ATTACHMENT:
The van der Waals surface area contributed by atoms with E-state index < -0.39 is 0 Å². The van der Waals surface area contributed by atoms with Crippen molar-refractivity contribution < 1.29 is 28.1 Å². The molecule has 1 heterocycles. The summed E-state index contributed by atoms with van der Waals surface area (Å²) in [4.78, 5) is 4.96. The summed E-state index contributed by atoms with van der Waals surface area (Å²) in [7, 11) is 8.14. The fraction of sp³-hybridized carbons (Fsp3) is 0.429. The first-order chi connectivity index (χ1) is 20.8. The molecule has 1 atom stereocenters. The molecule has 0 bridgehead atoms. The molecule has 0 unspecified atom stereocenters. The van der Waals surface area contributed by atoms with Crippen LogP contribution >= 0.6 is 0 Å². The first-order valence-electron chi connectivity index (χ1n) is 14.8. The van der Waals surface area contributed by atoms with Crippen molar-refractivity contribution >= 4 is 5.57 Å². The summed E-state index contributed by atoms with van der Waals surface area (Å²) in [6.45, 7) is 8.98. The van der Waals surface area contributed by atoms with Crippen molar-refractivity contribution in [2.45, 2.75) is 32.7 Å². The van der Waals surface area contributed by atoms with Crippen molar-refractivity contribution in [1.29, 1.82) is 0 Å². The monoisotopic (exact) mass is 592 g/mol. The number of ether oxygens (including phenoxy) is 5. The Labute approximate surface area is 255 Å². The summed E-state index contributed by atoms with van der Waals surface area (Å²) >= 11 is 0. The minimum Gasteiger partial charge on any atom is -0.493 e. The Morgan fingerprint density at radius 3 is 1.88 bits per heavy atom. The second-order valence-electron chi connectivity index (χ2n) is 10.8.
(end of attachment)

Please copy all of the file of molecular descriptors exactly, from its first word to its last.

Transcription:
The van der Waals surface area contributed by atoms with E-state index < -0.39 is 0 Å². The van der Waals surface area contributed by atoms with Crippen molar-refractivity contribution < 1.29 is 28.1 Å². The molecule has 1 heterocycles. The summed E-state index contributed by atoms with van der Waals surface area (Å²) in [4.78, 5) is 4.96. The summed E-state index contributed by atoms with van der Waals surface area (Å²) in [7, 11) is 8.14. The fraction of sp³-hybridized carbons (Fsp3) is 0.429. The first-order chi connectivity index (χ1) is 20.8. The molecule has 1 atom stereocenters. The molecule has 0 bridgehead atoms. The molecule has 0 unspecified atom stereocenters. The van der Waals surface area contributed by atoms with Crippen LogP contribution >= 0.6 is 0 Å². The first-order valence-electron chi connectivity index (χ1n) is 14.8. The van der Waals surface area contributed by atoms with Crippen molar-refractivity contribution >= 4 is 5.57 Å². The summed E-state index contributed by atoms with van der Waals surface area (Å²) in [6.45, 7) is 8.98. The van der Waals surface area contributed by atoms with Crippen molar-refractivity contribution in [2.45, 2.75) is 32.7 Å². The van der Waals surface area contributed by atoms with Crippen molar-refractivity contribution in [1.29, 1.82) is 0 Å². The monoisotopic (exact) mass is 592 g/mol. The number of ether oxygens (including phenoxy) is 5. The Labute approximate surface area is 255 Å². The summed E-state index contributed by atoms with van der Waals surface area (Å²) >= 11 is 0. The minimum Gasteiger partial charge on any atom is -0.493 e. The Morgan fingerprint density at radius 3 is 1.88 bits per heavy atom. The second-order valence-electron chi connectivity index (χ2n) is 10.8.